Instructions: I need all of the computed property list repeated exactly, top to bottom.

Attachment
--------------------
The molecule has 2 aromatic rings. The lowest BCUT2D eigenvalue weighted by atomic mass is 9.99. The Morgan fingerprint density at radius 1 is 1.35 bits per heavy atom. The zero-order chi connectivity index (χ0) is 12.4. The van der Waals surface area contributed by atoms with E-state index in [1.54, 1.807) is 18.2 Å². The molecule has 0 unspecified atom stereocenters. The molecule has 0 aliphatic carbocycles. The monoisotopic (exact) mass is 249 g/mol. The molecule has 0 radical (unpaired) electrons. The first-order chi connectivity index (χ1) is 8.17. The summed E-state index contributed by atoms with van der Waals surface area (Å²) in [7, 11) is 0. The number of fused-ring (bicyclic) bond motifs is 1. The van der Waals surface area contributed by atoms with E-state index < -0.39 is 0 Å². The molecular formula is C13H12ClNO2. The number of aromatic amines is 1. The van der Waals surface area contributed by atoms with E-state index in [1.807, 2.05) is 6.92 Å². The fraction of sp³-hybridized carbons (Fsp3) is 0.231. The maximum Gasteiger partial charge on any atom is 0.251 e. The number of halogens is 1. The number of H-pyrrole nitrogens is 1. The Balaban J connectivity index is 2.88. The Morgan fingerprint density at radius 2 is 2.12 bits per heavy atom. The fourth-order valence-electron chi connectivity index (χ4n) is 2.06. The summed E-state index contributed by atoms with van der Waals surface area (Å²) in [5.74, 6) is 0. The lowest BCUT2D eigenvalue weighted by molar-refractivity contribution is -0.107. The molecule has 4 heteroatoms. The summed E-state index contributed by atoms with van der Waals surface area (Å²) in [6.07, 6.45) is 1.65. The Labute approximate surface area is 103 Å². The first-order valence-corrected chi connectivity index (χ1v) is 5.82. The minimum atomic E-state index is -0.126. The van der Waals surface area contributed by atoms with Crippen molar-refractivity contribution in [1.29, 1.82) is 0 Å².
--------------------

The molecule has 2 aromatic rings. The lowest BCUT2D eigenvalue weighted by atomic mass is 9.99. The Morgan fingerprint density at radius 1 is 1.35 bits per heavy atom. The zero-order chi connectivity index (χ0) is 12.4. The van der Waals surface area contributed by atoms with E-state index in [1.54, 1.807) is 18.2 Å². The molecule has 0 unspecified atom stereocenters. The molecule has 0 aliphatic carbocycles. The monoisotopic (exact) mass is 249 g/mol. The molecule has 0 radical (unpaired) electrons. The first-order chi connectivity index (χ1) is 8.17. The summed E-state index contributed by atoms with van der Waals surface area (Å²) in [7, 11) is 0. The number of fused-ring (bicyclic) bond motifs is 1. The van der Waals surface area contributed by atoms with E-state index < -0.39 is 0 Å². The molecular formula is C13H12ClNO2. The number of aromatic amines is 1. The van der Waals surface area contributed by atoms with E-state index in [1.807, 2.05) is 6.92 Å². The fraction of sp³-hybridized carbons (Fsp3) is 0.231. The maximum Gasteiger partial charge on any atom is 0.251 e. The number of halogens is 1. The number of H-pyrrole nitrogens is 1. The Balaban J connectivity index is 2.88. The Morgan fingerprint density at radius 2 is 2.12 bits per heavy atom. The fourth-order valence-electron chi connectivity index (χ4n) is 2.06. The summed E-state index contributed by atoms with van der Waals surface area (Å²) in [5.74, 6) is 0. The lowest BCUT2D eigenvalue weighted by molar-refractivity contribution is -0.107. The molecule has 4 heteroatoms. The summed E-state index contributed by atoms with van der Waals surface area (Å²) in [6.07, 6.45) is 1.65. The Labute approximate surface area is 103 Å². The first-order valence-corrected chi connectivity index (χ1v) is 5.82. The minimum atomic E-state index is -0.126. The van der Waals surface area contributed by atoms with Crippen molar-refractivity contribution in [1.29, 1.82) is 0 Å².